Stiller employed Victor Sjostrom, to unexpectedly vivacious effect, as the protagonist of his two best comedies, Thomas Graal’s Best Film and Thomas Graal’s First Child. Best Film uses deft satire of the movie business both as a framework for the plot and as justification for the formal trickery with which its heaps up complications. Graal is a writer for the ‘AB Film Company’, and since ideas are coming slowly on his current assignment, he is being hounded by the studio’s manager (an early prototype of the philistine producer). Partly to blame for Graal’s writing block is his infatuation with his secretary Bessie (Karin Molander), the runaway daughter of a wealthy family. After a romantic tiff, Bessie runs out, and the rest of the film becomes a connecting tissue of flashbacks-cum-fantasies leading to their final reconciliation and engagement. Conceived and played as a brisk collision of moods, Thomas Graal’s Best Film turns its flimsy premise into a triumphantly single-minded conceit.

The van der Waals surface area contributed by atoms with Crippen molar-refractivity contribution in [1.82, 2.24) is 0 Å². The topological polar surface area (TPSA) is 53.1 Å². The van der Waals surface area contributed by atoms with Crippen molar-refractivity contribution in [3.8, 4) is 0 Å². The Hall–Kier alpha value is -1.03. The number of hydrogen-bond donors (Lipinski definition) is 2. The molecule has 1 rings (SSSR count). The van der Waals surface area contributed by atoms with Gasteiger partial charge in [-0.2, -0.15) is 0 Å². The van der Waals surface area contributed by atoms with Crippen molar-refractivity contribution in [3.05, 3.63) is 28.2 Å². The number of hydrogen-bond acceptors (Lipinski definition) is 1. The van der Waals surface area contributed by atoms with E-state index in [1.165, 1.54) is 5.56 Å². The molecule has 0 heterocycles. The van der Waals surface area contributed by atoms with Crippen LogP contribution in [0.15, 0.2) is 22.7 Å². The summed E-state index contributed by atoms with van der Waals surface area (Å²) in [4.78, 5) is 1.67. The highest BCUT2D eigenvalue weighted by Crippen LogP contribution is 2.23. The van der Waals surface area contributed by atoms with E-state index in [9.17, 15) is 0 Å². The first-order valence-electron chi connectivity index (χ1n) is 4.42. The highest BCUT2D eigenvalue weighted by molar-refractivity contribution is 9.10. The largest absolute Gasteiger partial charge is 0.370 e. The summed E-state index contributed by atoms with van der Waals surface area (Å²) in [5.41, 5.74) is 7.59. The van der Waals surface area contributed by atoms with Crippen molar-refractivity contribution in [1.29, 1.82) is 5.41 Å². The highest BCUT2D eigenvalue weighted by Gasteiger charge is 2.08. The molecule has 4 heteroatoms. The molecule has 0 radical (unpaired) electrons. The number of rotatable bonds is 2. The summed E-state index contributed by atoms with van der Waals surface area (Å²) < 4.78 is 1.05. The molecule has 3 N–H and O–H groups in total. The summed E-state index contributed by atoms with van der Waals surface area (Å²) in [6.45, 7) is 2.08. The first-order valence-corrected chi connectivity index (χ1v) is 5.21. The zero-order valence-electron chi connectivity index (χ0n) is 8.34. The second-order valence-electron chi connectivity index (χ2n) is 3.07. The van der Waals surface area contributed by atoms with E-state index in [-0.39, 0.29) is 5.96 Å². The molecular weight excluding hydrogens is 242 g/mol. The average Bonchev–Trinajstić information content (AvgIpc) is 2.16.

Black and white.